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Arthritis (joint inflammation) in horses

Arthritis (joint inflammation) in horses

Joint inflammation, also known as arthritis, is a common condition affecting horses of all ages and breeds. It can cause pain, stiffness, and reduced movability and make it hard for your horse to perform.

For treating arthritis in horses, there are different options, including medication, joint injections, physical therapy, and, in severe cases, surgery. Combining with a light therapy system can significantly increase the chances of a successful recovery process.

What is arthritis?

Arthritis is a condition that can affect horses of all ages and breeds. In a healthy joint, the ends of the bones are covered by a smooth layer of cartilage. These layers act as shock absorbers and help to prevent the bones from rubbing against each other. The joint is also surrounded by a synovial membrane, which produces synovial fluid to help lubricate the joint and keep it moving smoothly.

When a horse gets arthritis, the protective cartilage becomes damaged or worn down, leading to inflammation and pain. The synovial membrane may also become inflamed, producing excess synovial fluid, which can cause swelling and further damage to the joint.

Causes of arthritis in horses

Overwork, trauma, infection, genetics, and autoimmune disorders, are different factors that can cause arthritis in horses. Over time, the cartilage in a horse’s joints can wear down, leading to inflammation and arthritis. A horse that gets an injury, like a fracture or sprain, can be at higher risk for developing arthritis in the affected joint. In some cases, an infection in a joint can lead to arthritis. Certain breeds of horses may be more tending to develop arthritis due to their genetics, and sometimes a horse’s immune system can mistakenly attack the joints, leading to inflammation and arthritis.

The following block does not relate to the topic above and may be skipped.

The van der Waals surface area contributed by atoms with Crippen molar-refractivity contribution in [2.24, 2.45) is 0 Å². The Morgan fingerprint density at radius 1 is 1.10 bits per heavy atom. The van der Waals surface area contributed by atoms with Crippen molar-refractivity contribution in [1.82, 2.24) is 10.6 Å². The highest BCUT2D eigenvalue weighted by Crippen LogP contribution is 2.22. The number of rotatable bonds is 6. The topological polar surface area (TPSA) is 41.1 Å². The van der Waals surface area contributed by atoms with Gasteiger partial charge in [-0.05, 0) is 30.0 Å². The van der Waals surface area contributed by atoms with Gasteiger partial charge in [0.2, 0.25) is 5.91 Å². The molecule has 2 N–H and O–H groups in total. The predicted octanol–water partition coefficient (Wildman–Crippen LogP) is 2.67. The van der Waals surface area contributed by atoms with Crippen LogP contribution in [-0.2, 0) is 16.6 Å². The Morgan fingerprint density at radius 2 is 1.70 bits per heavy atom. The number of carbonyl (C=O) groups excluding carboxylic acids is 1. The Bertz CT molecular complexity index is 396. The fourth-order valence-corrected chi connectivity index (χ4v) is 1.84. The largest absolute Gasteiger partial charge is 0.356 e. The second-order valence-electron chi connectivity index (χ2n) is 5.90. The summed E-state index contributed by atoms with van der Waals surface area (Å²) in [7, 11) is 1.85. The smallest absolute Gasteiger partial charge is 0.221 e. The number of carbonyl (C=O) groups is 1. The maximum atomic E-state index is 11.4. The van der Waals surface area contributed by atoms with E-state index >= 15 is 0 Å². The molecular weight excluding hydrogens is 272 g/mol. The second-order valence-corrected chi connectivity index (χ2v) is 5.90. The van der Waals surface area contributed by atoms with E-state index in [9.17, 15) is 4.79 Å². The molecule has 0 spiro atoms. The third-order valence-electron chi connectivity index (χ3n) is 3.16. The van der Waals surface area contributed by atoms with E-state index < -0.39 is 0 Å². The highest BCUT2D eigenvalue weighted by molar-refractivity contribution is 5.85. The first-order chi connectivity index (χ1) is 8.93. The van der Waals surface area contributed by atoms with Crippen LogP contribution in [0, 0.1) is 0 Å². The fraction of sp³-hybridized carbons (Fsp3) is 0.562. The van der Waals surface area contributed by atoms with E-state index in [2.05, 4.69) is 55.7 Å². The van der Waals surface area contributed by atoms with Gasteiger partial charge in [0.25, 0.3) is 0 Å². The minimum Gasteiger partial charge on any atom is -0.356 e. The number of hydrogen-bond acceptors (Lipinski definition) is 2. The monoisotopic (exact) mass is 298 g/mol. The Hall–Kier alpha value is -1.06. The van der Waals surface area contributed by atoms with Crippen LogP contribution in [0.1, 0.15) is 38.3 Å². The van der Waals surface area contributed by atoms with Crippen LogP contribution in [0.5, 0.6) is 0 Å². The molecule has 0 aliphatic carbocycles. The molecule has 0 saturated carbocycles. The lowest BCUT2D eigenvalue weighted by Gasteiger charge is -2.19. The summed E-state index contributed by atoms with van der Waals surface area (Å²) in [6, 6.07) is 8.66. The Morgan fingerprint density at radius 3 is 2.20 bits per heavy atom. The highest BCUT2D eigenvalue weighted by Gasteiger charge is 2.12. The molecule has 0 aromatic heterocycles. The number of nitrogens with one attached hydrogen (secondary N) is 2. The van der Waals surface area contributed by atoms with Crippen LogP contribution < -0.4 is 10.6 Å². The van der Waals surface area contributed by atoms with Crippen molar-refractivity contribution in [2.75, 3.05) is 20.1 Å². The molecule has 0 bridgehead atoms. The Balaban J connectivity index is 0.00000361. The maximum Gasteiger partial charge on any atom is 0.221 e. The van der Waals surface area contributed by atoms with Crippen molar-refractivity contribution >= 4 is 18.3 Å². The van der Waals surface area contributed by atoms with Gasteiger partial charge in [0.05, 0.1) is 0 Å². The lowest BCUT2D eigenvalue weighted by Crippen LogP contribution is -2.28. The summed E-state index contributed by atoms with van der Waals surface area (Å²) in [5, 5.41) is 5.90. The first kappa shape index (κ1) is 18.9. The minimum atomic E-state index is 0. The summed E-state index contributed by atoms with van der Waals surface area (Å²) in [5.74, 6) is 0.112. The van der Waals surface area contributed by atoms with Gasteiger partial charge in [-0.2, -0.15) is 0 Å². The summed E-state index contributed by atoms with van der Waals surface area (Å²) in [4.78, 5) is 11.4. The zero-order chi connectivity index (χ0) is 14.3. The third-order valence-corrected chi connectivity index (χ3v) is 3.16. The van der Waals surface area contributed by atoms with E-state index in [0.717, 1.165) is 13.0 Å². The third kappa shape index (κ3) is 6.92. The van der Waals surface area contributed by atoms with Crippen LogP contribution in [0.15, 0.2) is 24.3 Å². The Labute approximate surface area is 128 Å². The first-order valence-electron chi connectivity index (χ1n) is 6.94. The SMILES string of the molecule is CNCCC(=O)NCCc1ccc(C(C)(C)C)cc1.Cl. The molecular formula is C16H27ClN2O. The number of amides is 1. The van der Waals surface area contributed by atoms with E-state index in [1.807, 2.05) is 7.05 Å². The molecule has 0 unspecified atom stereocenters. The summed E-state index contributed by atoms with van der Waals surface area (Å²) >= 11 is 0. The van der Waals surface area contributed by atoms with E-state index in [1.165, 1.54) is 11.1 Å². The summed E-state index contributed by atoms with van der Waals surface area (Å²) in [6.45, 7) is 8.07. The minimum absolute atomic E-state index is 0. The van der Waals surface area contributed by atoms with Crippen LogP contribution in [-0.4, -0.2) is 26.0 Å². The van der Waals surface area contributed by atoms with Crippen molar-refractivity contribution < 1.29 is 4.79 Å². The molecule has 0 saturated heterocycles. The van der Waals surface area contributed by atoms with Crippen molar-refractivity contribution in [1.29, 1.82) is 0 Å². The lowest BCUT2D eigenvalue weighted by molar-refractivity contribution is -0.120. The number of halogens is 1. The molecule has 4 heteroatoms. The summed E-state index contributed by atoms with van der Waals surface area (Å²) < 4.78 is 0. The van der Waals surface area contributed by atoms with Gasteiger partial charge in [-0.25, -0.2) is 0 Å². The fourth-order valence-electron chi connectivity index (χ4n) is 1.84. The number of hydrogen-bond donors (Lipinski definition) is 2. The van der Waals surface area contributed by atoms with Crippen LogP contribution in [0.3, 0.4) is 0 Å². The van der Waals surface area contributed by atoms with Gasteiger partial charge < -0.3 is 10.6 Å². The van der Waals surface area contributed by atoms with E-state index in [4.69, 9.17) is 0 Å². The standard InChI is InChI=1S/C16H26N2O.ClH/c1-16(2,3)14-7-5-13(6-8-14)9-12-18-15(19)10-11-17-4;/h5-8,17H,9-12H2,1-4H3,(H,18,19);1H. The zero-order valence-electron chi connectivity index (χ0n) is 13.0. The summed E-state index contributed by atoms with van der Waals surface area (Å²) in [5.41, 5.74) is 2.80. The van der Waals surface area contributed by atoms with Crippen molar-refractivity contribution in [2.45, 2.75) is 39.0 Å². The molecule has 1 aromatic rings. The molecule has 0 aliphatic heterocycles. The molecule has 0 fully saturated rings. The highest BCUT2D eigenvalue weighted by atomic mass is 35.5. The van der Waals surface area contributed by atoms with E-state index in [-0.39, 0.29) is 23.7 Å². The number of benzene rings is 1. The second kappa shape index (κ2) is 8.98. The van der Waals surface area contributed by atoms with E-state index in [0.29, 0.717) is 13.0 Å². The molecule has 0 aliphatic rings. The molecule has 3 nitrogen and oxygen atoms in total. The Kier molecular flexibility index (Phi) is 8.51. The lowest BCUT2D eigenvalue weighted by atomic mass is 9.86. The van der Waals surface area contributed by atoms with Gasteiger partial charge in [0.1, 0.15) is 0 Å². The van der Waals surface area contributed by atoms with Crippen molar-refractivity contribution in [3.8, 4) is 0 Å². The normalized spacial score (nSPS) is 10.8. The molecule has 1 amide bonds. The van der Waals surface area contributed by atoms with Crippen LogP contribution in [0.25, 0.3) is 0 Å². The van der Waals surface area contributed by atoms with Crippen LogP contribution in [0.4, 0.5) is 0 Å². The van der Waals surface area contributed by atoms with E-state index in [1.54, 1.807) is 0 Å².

Common symptoms:

The symptoms of arthritis in horses can vary depending on the severity and location of the affected joint. Common symptoms are stiffness, lameness, decreased range of motion, and swelling of the affected joint. Horses with arthritis can also show signs of pain or discomfort, such as reluctance to move or behavioral changes.

Where can horses get arthritis?

Horses can develop arthritis in various joints throughout their bodies. The most commonly affected joints are the lower leg joints, such as the fetlock, pastern, and coffin joints. However, arthritis can also occur in other joints, including the hock, knee, hip, shoulder, and spine. The specific joints affected may depend on factors such as the horse’s age, breed, and activities.

Are joint inflammation and arthritis the same thing?

Yes, joint inflammation and arthritis are often used interchangeably to describe the same condition. Arthritis is a broad term used to describe any condition that causes inflammation in the joints, and joint inflammation is a key characteristic of arthritis.

Recommended treatment options for arthritis in horses

Several treatment options are available for arthritis in horses, such as medication, joint injections, physical therapy, and surgery in severe cases. Complementing the treatment with a light therapy system, also known as Low-level laser therapy (LLLT), can remarkably enhance the recovery process in affected joints.

The light therapy system works by using low-level laser energy to stimulate healing and reduce inflammation in the affected joint. Applying laser energy encourages the production of cellular energy (ATP), increases blood flow, and reduces inflammation – scientifically proven.

Using a light therapy system regularly can also help prevent arthritis from occurring again or even developing in the first place. Therefore, we recommend continuing the treatment even after the inflammation is gone.

Give your horse the best possible chance for a successful recovery.

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